Best Western receptionist

Edgar Christiansen works the front desk at the Best Western Sonora Inn and Suites on Thursday afternoon.

With travel restrictions at the border preventing a significant number of their customers from visiting Nogales, many local hotel operators say they’ve been struggling to keep their businesses going.

But some have received a timely boost in the form of bookings from contractors working on the major roadway construction project on State Route 189, or Mariposa Road.

Manu Naik, owner of Motel 6 and the Best Western Sonora Inn and Suites, said on Wednesday that his two Mariposa Road-area businesses haven’t seen their usual numbers for this time of year, but are still getting a slight lift from the out-of-town workers.

“Now is the peak season because of the Mexican tourists. But right now, since the border is closed for visa people, the business is slow,” Naik said, referring to the restrictions preventing foreign nationals with tourist visas from entering the United States through the local ports of entry.

Still, he added: “Because of the road project, the local hotels get the business… because the construction workers stay here.”

Construction of flyover ramps connecting Interstate 19 to Mariposa Road, along with related roadway improvements, began in May, bringing dozens of workers to town to take part in the project.

According to Tom Herrmann, spokesman for the Arizona Department of Transportation, between 60 and 70 people were working on the flyover ramp project as of Wednesday morning.

Of those, between 20 and 25 were staying at hotels in the Nogales area, he said.

Naik said that most construction workers had opted for the Best Western, given its proximity to the worksite. As for the independent contractors who have to cover their own expenses, they opt for the slightly farther away, but more affordable rooms at Motel 6.

As of Wednesday afternoon, about 20 of the 79 rooms at the Motel 6 were booked. At the Best Western, general manager Nina Naik said they had booked just under 50 percent of their 65 rooms.

“Right now, we have a few customers from the construction on the freeway, and some corporate,” Nina Naik said, adding that while the hotel often receives business from U.S. Border Patrol agents visiting town for work throughout the year, they hadn’t seen many of late.

The Holiday Inn Express and Candlewood Suites hotels, located near the Best Western on the west side of the interstate, have had ongoing business from National Guard troops assigned to help U.S. Customs and Border Protection in the area. However, their management did not respond to repeated requests for comment on how they might have benefitted from construction-related business.

For their part, the Naiks said their Mariposa Road hotels face competition from the neighboring hotels that offer additional features.

“They do have kitchens in their hotel rooms, so that makes a difference,” Nina Naik said, noting that those features appeal to longer-term customers, including construction workers and members of the National Guard.

‘Nobody is coming’

The number of hotel guests in town also has financial implications for the City of Nogales, which collects a bed tax from local lodging establishments. And reports from City Hall show a decline – though not a bottoming out – of those revenues.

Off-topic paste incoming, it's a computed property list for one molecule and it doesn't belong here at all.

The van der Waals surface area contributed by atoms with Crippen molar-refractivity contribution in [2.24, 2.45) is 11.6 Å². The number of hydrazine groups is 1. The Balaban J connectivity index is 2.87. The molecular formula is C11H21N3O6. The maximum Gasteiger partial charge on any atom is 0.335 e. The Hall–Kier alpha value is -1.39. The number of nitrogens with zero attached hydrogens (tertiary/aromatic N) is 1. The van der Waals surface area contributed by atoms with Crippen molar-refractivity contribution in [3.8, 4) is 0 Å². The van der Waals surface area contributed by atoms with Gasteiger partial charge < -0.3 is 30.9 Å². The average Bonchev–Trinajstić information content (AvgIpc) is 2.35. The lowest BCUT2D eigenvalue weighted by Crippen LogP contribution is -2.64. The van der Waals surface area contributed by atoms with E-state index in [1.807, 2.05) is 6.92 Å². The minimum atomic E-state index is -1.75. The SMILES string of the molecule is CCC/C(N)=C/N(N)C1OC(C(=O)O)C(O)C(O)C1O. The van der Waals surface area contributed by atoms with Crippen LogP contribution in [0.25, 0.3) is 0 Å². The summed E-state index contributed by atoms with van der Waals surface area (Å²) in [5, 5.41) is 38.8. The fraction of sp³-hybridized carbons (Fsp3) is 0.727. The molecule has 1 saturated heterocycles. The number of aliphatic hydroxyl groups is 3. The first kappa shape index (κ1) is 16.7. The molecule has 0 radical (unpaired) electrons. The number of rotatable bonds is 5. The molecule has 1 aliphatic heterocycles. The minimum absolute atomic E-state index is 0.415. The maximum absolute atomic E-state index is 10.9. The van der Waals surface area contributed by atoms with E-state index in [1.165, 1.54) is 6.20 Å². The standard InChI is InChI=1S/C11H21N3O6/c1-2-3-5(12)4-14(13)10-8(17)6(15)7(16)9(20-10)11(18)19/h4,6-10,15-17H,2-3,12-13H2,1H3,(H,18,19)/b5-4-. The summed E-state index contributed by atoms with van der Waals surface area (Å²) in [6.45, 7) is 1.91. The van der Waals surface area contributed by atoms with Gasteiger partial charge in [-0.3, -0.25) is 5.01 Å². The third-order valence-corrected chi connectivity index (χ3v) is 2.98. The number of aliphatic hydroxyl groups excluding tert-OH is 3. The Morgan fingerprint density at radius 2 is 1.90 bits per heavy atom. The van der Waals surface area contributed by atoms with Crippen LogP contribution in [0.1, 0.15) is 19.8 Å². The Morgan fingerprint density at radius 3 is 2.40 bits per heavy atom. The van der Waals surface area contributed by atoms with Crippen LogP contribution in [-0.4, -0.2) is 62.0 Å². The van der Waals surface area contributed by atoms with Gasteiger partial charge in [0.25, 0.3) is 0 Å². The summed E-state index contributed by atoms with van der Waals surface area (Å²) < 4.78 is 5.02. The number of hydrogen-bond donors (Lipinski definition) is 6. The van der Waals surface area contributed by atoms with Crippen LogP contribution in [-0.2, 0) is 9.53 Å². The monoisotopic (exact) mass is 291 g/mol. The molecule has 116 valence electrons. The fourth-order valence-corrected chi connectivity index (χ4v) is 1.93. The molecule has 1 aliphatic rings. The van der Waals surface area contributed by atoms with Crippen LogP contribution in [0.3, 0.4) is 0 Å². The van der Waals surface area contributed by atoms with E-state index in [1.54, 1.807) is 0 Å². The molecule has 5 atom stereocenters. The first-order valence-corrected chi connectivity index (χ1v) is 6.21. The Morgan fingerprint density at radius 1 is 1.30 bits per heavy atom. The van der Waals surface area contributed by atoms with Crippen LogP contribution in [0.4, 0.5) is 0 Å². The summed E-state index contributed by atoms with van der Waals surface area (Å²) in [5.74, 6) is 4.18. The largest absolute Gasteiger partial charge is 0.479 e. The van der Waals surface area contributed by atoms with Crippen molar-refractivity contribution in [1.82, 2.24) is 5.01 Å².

In July, when the border travel restrictions had already been in place for four months, the city received a little less than $25,000 in bed tax revenue. That was down from $32,450 during the same month in 2019, but still higher than the $18,750 the city took in during July 2018.

The month of August showed a similar trend, with the city taking in more than $34,000 in bed tax revenue, compared to more than $35,500 last year and nearly $25,850 in August 2018.

During September, the most recent month shown on the city’s finance reports, Nogales hotels generated approximately $22,350 in bed taxes. The city received more than $28,100 during the same month last year and more than $19,329 in September 2018.

But that revenue seems to be coming mainly from the hotels on Mariposa Road that benefit from the construction and National Guard clientele, rather than the lodgings farther south on Grand Avenue.

“I didn’t get any business at all,” said Arun Patel, owner of the El Dorado Inn Suites. “In my hotel, I didn’t see any construction people staying here.”

Across the street at the Time Motel, co-owner Manuben “Maggie” Bhakta said: “I have no idea why, but nobody is staying here.”

As of Sunday afternoon, Bhakta said that all 43 rooms at the Time Motel were empty. Numbers like those were making for a dramatically slow month of November, which Bhakta said would typically be the start of their peak season as Mexican tourists travel through and stay in town while on holiday shopping trips.

For his part, Patel said he hasn’t seen any peak or off seasons this year, considering the border restrictions have kept his numbers consistently low throughout the past eight months.

“Everybody is tired because… we are a border business, but nobody is coming,” Bhakta said. “It’s hard.”

Back at the uptown lodging on Mariposa Road, manager Nina Naik of the Best Western was thankful for the business, albeit limited, that the construction project had brought during hard times.

“It’s definitely helping us survive,” she said.

(Additional reporting by Nick Phillips.)

Load comments